Here are some of the observations and insights that were shared via Twitter this past week.
@SebPaquet – “If the computer is a tool for thinking, then the internet is a tool for thinking together.”
@britz – “Culture, the most powerful presence in your organization, is only learned socially & informally. Social Media spreads your culture quickly … for better or worse”
@nilofer – “When fear rules in the work culture, ideas are weak, stillborn or absent.” via @LucGaloppin
@josemurilo – “‘It’s not the sharing that’s bad, it’s the technological design of giving it all to someone in the middle’ ~ Eben Moglen on Facebook”
Boosting productivity with Workforce Collaboration – A common reaction to a lack of transparency & openness is we tend to work primarily with the people we already know – by @OscarBerg
The harsh reality is that companies that continue to only help a small fraction of the workforce to become well connected, such as managers, sales people and formally appointed experts, will be outperformed by companies that are able to connect all their people regardless of position, budget or whatever.
Epistemic #Games Are the Future of #Learning, Letting Students Role-Play Professions – via @aptara_learning
Epistemology is the study of knowledge and, according to Shaffer, every age has its own epistemology, i.e., what it means to know something. Computers — which are increasingly becoming ubiquitous in work and school — provide the means to think in new ways, which will fundamentally reconfigure our thinking and theories of knowledge. Computers in general, and epistemic games in particular, are structuring new epistemologies for our digital age.
“The epistemology of School,” in Shaffer’s words, “is the epistemology of the Industrial Revolution — of creating wealth through mass production of standardized goods. School is a game about thinking like a factory worker. It is a game with an epistemology of right and wrong answers in which Students are supposed to follow instructions, whether they make sense in the moment or not.”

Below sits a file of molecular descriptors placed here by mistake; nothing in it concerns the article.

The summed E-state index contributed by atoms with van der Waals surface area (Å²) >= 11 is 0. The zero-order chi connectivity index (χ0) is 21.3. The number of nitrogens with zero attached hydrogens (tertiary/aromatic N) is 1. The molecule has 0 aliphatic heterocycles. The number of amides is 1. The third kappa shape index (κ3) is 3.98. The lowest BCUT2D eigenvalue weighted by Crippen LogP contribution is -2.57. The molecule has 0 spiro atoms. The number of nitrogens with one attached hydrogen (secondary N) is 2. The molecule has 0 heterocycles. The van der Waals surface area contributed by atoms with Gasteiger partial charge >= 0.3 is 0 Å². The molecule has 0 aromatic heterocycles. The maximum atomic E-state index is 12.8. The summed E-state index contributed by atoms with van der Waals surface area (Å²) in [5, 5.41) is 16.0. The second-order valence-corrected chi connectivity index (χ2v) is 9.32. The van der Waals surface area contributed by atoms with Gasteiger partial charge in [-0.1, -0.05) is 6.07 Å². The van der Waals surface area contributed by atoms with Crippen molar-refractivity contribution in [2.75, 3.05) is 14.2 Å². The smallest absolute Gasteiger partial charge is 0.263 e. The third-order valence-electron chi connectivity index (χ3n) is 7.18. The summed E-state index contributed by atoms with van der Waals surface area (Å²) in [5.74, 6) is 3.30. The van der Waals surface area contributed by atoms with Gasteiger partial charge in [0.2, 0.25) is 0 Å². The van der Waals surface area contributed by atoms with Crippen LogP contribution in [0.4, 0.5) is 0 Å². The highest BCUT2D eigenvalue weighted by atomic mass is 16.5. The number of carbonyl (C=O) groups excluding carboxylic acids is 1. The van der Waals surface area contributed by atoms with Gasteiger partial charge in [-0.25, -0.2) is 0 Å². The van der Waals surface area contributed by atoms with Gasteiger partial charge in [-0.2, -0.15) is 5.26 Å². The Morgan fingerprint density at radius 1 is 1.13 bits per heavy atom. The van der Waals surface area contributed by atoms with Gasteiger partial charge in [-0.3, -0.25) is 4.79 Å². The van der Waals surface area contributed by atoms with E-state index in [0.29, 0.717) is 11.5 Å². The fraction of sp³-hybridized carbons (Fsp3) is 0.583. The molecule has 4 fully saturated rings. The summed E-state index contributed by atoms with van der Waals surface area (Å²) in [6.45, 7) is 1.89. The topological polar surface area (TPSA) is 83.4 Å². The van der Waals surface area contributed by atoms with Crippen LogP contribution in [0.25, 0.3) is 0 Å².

While this kind of epistemology may have been appropriate and even innovative for the Industrial Revolution, it is outdated for our informational economy and digital age. Being literate in the digital age uses reading and writing as a foundation to build upon, but they are no longer solely sufficient. Students must learn to produce various kinds of media and learn how to solve problems using simulations.
What Video Games Have to Teach Us About Learning and Literacy (Paul Gee’s 36 principles) - via @EmmanuelleEN
33. Distributed Principle: Meaning/knowledge is distributed across the learner, objects, tools, symbols, technologies, and the environment.
34. Dispersed Principle: Meaning/knowledge is dispersed in the sense that the learner shares it with others outside the domain/game, some of whom the learner may rarely or never see face to face.
35. Affinity Group Principle: Learners constitute an “affinity group,” that is, a group that is bonded primarily through shared endeavors, goals and practices and not shared race, gender, nation, ethnicity, or culture.
36. Insider Principle: The learner is an “insider,” “teacher,” and “producer” (not just a “consumer”) able to customize the learning experience and domain/genre from the beginning and throughout the experience.
The Social Learning Revolution – by @C4LPT
The new role of the Workplace Learning Professional
He or she will need a new mindset: This means understanding it will no longer be just about using traditional “command and control” approaches (that are employed in most training solutions to try and force people to learn), but will be much more about encouraging people to engage in new collaborative activities to support one another as they (learn) to do their jobs – in many cases helping them to “connect and collaborate”. This, of course will be a key feature of building and supporting the collaborative culture of a social business.
The dangers of hydraulic fracturing (comprehensive visual) via @kimlengle
Image via : Game Junkie